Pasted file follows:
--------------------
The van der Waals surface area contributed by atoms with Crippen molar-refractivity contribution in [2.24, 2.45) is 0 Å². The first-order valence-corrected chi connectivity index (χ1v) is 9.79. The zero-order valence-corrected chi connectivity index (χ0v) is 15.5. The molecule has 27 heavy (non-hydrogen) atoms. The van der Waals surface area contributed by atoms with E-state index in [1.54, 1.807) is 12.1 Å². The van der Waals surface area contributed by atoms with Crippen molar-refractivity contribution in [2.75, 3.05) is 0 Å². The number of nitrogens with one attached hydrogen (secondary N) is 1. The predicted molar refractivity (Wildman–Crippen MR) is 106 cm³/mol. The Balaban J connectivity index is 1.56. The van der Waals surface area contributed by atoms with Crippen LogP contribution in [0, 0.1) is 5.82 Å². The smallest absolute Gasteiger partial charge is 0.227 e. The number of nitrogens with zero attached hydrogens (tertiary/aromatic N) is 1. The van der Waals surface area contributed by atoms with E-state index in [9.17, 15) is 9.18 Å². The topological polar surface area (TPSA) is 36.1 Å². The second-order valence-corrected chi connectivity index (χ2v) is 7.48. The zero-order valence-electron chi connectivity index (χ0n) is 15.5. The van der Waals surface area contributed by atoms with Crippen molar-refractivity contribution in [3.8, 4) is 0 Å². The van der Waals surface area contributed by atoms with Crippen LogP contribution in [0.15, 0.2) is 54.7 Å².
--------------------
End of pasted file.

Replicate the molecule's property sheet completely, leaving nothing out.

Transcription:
The van der Waals surface area contributed by atoms with Crippen molar-refractivity contribution in [2.24, 2.45) is 0 Å². The first-order valence-corrected chi connectivity index (χ1v) is 9.79. The zero-order valence-corrected chi connectivity index (χ0v) is 15.5. The molecule has 27 heavy (non-hydrogen) atoms. The van der Waals surface area contributed by atoms with E-state index in [1.54, 1.807) is 12.1 Å². The van der Waals surface area contributed by atoms with Crippen molar-refractivity contribution in [2.75, 3.05) is 0 Å². The number of nitrogens with one attached hydrogen (secondary N) is 1. The predicted molar refractivity (Wildman–Crippen MR) is 106 cm³/mol. The Balaban J connectivity index is 1.56. The van der Waals surface area contributed by atoms with Crippen LogP contribution in [0, 0.1) is 5.82 Å². The smallest absolute Gasteiger partial charge is 0.227 e. The number of nitrogens with zero attached hydrogens (tertiary/aromatic N) is 1. The van der Waals surface area contributed by atoms with E-state index in [9.17, 15) is 9.18 Å². The topological polar surface area (TPSA) is 36.1 Å². The second-order valence-corrected chi connectivity index (χ2v) is 7.48. The zero-order valence-electron chi connectivity index (χ0n) is 15.5. The van der Waals surface area contributed by atoms with Crippen molar-refractivity contribution in [3.8, 4) is 0 Å². The van der Waals surface area contributed by atoms with Crippen LogP contribution in [0.15, 0.2) is 54.7 Å².